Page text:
Daniel Adams – Senior Vice President, Business Banking Area Manager, Wells Fargo Bank – Dan leads a team that provides commercial real estate loans, treasury management, and credit lines to businesses in Southern California and Nevada. They provide loan structuring, underwriting and risk analysis for operating businesses and commercial real estate investors, and also offer working capital optimization technologies to help businesses operate more efficiently. Dan’s team originated over $300 million in loans in each of the past four years, including Small Business Administration, Healthcare Finance, Equipment Leasing/Purchases, and conventional lending products. Dan is a veteran U.S. Marine artillery officer with multiple deployments to the Middle East and Southwest Asia and also an adjunct Graduate Finance Professor at several local universities.
Wells Fargo’s Business Banking Group serves the needs of small- to mid-size privately held businesses throughout the country. They provide a proactive approach to a team of local Relationship Managers and others to provide customized service and rapid response to help our customers succeed financially.
Questions about the event? Contact us here
For those of you who haven’t been following the JOBS Act, it is a bill that will make it easier for startups and small businesses to raise funds, especially through online crowdfunding, is the practice of funding a project or venture by raising many small amounts of money from a large number of people, typically via the Internet.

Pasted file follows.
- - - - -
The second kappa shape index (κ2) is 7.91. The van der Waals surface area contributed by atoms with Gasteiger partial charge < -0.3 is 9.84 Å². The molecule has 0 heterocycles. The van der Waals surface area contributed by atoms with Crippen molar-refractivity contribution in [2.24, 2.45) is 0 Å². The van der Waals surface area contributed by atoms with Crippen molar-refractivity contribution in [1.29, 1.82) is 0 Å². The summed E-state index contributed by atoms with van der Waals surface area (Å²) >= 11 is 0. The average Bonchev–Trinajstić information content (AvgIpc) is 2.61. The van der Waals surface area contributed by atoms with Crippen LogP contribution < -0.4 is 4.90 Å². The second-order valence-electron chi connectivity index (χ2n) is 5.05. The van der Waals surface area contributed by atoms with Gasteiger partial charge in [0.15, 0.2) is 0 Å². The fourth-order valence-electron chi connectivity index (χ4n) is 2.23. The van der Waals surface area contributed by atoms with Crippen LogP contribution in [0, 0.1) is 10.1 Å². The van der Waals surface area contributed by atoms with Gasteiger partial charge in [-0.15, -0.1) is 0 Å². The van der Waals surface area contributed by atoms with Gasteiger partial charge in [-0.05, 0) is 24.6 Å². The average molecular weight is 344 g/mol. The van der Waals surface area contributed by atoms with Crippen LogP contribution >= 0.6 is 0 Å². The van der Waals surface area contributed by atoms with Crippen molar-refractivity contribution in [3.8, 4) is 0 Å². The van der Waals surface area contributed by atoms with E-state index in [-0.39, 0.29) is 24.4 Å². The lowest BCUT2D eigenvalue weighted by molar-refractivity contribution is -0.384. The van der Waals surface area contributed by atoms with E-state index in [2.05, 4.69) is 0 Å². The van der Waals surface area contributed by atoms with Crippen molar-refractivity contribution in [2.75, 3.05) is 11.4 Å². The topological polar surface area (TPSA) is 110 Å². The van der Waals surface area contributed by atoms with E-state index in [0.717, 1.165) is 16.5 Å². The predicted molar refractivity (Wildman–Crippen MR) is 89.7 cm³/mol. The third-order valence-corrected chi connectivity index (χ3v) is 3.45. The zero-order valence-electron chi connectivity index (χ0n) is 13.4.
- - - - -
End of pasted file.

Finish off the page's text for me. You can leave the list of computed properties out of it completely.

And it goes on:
The JOBS act was designed to help small businesses by:
1. Removing general solicitation and advertising restrictions for certain private offerings
- Rule 506 – If all purchasers are accredited investors
- Rule 144A – If issuer reasonably believed all purchasers are qualified institutional buyers
2. Creating a new $1M crowdfunding exemption, allowing non-accredited investors to participate in the funding rounds
- Up to $1M of securities in a 12-month period
- Investor’s net worth <$100k they can purchase greater of $2k or 5% of annual income or net worth
- Investor’s net worth $100k+ they can purchase 10% of annual income or net worth up to $100k
The SEC will have a 270 days to implement additional regulations from signing of the bill.
If you are a real estate investor who may be looking to raise private capital through this vehicle you may want to start planning in the meantime.
Planning is the foundation to your success, Execution is the material that creates the business. Execution without planning is like wanting to drive to Fargo without a map. You may end up getting there but a little planning could have saved you a lot of time.